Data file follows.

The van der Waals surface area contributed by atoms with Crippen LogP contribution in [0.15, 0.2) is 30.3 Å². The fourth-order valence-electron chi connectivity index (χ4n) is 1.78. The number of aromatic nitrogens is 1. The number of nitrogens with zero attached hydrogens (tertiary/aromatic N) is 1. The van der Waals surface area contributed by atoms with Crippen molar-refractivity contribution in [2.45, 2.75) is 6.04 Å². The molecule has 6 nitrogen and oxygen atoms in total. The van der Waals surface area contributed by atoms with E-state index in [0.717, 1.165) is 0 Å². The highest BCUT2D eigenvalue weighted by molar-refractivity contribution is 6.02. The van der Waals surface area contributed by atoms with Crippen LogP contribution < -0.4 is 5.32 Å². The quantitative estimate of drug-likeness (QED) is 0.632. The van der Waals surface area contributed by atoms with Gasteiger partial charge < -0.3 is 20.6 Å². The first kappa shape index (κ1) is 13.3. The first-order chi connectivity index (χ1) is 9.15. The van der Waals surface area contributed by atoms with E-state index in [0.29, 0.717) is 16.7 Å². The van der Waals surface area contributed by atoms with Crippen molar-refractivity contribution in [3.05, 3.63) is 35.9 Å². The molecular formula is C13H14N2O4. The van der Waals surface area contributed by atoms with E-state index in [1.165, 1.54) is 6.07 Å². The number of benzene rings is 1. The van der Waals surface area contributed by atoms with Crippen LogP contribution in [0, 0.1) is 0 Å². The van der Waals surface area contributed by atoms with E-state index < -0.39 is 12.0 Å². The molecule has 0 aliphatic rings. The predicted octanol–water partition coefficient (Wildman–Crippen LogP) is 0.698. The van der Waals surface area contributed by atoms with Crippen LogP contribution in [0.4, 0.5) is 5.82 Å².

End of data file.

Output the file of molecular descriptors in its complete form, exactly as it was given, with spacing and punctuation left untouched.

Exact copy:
The van der Waals surface area contributed by atoms with Crippen LogP contribution in [0.15, 0.2) is 30.3 Å². The fourth-order valence-electron chi connectivity index (χ4n) is 1.78. The number of aromatic nitrogens is 1. The number of nitrogens with zero attached hydrogens (tertiary/aromatic N) is 1. The van der Waals surface area contributed by atoms with Crippen molar-refractivity contribution in [2.45, 2.75) is 6.04 Å². The molecule has 6 nitrogen and oxygen atoms in total. The van der Waals surface area contributed by atoms with E-state index in [0.717, 1.165) is 0 Å². The highest BCUT2D eigenvalue weighted by molar-refractivity contribution is 6.02. The van der Waals surface area contributed by atoms with Crippen LogP contribution < -0.4 is 5.32 Å². The quantitative estimate of drug-likeness (QED) is 0.632. The van der Waals surface area contributed by atoms with Gasteiger partial charge < -0.3 is 20.6 Å². The first kappa shape index (κ1) is 13.3. The first-order chi connectivity index (χ1) is 9.15. The van der Waals surface area contributed by atoms with E-state index in [0.29, 0.717) is 16.7 Å². The van der Waals surface area contributed by atoms with Crippen molar-refractivity contribution in [3.05, 3.63) is 35.9 Å². The molecular formula is C13H14N2O4. The van der Waals surface area contributed by atoms with E-state index in [1.165, 1.54) is 6.07 Å². The number of benzene rings is 1. The van der Waals surface area contributed by atoms with Crippen LogP contribution in [0, 0.1) is 0 Å². The van der Waals surface area contributed by atoms with E-state index < -0.39 is 12.0 Å². The molecule has 0 aliphatic rings. The predicted octanol–water partition coefficient (Wildman–Crippen LogP) is 0.698. The van der Waals surface area contributed by atoms with Crippen LogP contribution in [0.4, 0.5) is 5.82 Å².